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My friend’s and I went away for the May long weekend,  As most people do on a long weekend, we enjoyed some drinks, food and most importantly, laughs and good times. The morning we were packing up, I didn’t feel so well. I chalked it up to eating junk-food and not getting a lot of sleep the previous three days. The weird feeling I had in my abdomen went away and didn’t think much of it. A couple of weeks later, I am at my cousins wedding in sunny San Diego. My mom and I flew down for the weekend to be with friends and family. I noticed on our flight home that my abdomen was distended. Again, I didn’t think much of it and the weird feeling I had went away after a couple days.

Fast forward to July 10th 2010. I woke up early, as I was working in Toronto at the time. Alex, my partner, and I used to catch the GO train from Milton – so we had some very early mornings to get to work for 9am. Our drive to Milton was uncomfortable. I had a dull pain in my abdomen – unlike anything I had every felt. The train ride was even worse. I used to fall asleep on the train and nap for the hour ride. This day however, I was in near tears.

I visited a doctor’s office when I got to Toronto; they weren’t sure what was going on, but booked a CT scan for the next day. I remember lying down on a park bench with tears streaming down my face. I was in pain and I didn’t know what to do. I made my way back to work, where Alex and I decided to go home right away and go to the hospital. After a number of tests, and a couple of doctors examining me, it was determined that my appendix would need to be removed. I was relieved that the pain would soon go away. When I went into the OR for my surgery, the last thing I remember is the doctors telling me to count backwards from 10. I don’t think I even said the number and I was out!

I woke up the next morning and immediately knew that I was not at Grand River hospital in Kitchener, Ontario anymore. The nurse asked me how I knew, and I told her it was too pretty to be Grand River! I was right; I wasn’t at Grand River as I was airlifted to University Hospital in London, Ontario. My first, and only time in a helicopter and I don’t even remember it.

The doctor’s told me they had removed a football sized tumor from my abdomen. Pathology tests would later determine that it was a cancerous tumor that was removed. When I say that my story technically started 40 years ago, when I was born, it’s because I had an undescended testicle. My parents, who were still new to Canada in 1980, with limited English, may not have fully understood what that meant. Growing up, I never had any issues and I was always healthy and rarely got a cold; so asking a doctor about an undescended testicle was never top of mind.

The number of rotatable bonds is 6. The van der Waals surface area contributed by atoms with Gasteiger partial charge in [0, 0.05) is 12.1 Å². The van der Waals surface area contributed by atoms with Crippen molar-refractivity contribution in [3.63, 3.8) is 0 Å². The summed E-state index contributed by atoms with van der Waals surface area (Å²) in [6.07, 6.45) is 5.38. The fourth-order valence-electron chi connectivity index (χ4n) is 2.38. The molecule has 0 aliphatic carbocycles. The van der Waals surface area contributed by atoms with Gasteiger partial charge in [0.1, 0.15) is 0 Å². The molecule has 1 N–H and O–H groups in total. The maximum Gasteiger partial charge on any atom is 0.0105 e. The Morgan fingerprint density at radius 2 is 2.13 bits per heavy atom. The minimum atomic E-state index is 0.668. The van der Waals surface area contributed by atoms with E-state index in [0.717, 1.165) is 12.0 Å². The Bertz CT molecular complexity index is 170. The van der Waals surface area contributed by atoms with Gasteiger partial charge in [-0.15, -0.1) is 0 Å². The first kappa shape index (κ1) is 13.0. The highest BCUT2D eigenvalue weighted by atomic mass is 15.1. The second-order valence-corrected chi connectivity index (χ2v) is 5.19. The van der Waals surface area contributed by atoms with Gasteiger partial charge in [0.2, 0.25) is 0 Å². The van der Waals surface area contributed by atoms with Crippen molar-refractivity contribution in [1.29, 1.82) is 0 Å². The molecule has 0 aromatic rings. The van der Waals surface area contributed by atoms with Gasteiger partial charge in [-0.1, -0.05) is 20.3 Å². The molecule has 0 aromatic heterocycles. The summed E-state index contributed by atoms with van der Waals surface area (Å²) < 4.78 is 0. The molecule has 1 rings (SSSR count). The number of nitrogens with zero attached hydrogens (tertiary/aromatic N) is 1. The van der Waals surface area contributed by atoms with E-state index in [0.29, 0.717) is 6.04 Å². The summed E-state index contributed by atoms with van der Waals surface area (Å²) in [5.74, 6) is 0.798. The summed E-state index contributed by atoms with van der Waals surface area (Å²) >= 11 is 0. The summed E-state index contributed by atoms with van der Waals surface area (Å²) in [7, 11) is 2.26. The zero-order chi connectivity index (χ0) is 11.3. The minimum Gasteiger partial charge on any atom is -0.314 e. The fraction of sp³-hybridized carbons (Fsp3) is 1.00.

I am sure that I can speak for anyone diagnosed; you never forget the feeling of pure disbelief and shock when you are told you have cancer. Despite everyone around me telling me that I was holding myself well – it was like an out-of-body experience, watching your life unfold on a reality TV show.

After the diagnosis, things moved quickly. I met with an Oncologist and began three rounds of chemo on August 30th, 2010. I didn’t really have time to process and think and think and over-think the things that were happening to me – which in all honesty was a blessing in disguise, as I only had to concentrate on what the team of doctors and nurses were telling me and nothing else. My chemo regime caused my hair to fall out. I still remember being in the shower one morning and watching as clumps of hair started to fall from my body and go down the drain. This was the first time that it HIT me; and I broke down. But – that didn’t last long. I realized very quickly that I have a huge support group of family and friends around me. I realized that I have no reason to hide and nothing to be ashamed of.

Studies tell us that testicular cancer is the most common cancer among young men, and it is also one of the most curable cancers if caught early. I’ve completed a 10-year surveillance plan with no sign of cancer.

Looking back on all that I have gone through all I can say is that it really is amazing how much can happen in less than a year. It feels like a lifetime ago – and really 11 years is a long time. Yet, there are still some days that it feels like just yesterday.

We know that cancer isn’t rainbows and butterflies and once you enter a dark mindset it can be difficult to escape from. But most of us have that one message of hope and inspiration that helps bring perspective and optimism to a situation. For me that message is; “Never be ashamed of a scar, it simply means you were stronger than whatever tried to hurt you”.